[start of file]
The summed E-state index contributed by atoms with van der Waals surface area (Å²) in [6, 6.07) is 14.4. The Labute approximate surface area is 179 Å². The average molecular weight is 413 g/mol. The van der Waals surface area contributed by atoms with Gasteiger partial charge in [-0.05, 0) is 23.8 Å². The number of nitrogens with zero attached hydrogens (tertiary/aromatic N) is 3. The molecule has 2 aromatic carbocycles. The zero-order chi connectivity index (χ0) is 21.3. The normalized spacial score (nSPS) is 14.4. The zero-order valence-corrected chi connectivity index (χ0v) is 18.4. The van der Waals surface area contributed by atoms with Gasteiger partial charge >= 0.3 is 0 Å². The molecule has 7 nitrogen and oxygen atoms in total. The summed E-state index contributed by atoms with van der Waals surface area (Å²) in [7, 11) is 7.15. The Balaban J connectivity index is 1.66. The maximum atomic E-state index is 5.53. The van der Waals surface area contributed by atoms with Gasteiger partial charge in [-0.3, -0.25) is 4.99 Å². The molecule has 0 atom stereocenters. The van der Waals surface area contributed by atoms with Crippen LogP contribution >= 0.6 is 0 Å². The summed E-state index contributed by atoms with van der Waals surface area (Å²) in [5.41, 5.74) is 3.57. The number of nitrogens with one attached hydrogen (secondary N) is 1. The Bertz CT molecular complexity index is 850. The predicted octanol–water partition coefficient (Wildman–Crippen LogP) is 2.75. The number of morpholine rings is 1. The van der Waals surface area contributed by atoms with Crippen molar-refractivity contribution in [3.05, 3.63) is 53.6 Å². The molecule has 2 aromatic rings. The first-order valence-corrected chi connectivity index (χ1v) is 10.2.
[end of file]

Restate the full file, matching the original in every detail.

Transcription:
The summed E-state index contributed by atoms with van der Waals surface area (Å²) in [6, 6.07) is 14.4. The Labute approximate surface area is 179 Å². The average molecular weight is 413 g/mol. The van der Waals surface area contributed by atoms with Gasteiger partial charge in [-0.05, 0) is 23.8 Å². The number of nitrogens with zero attached hydrogens (tertiary/aromatic N) is 3. The molecule has 2 aromatic carbocycles. The zero-order chi connectivity index (χ0) is 21.3. The normalized spacial score (nSPS) is 14.4. The zero-order valence-corrected chi connectivity index (χ0v) is 18.4. The van der Waals surface area contributed by atoms with Gasteiger partial charge >= 0.3 is 0 Å². The molecule has 7 nitrogen and oxygen atoms in total. The summed E-state index contributed by atoms with van der Waals surface area (Å²) in [7, 11) is 7.15. The Balaban J connectivity index is 1.66. The maximum atomic E-state index is 5.53. The van der Waals surface area contributed by atoms with Gasteiger partial charge in [-0.3, -0.25) is 4.99 Å². The molecule has 0 atom stereocenters. The van der Waals surface area contributed by atoms with Crippen LogP contribution >= 0.6 is 0 Å². The summed E-state index contributed by atoms with van der Waals surface area (Å²) in [5.41, 5.74) is 3.57. The number of nitrogens with one attached hydrogen (secondary N) is 1. The Bertz CT molecular complexity index is 850. The predicted octanol–water partition coefficient (Wildman–Crippen LogP) is 2.75. The number of morpholine rings is 1. The van der Waals surface area contributed by atoms with Crippen molar-refractivity contribution in [3.05, 3.63) is 53.6 Å². The molecule has 2 aromatic rings. The first-order valence-corrected chi connectivity index (χ1v) is 10.2.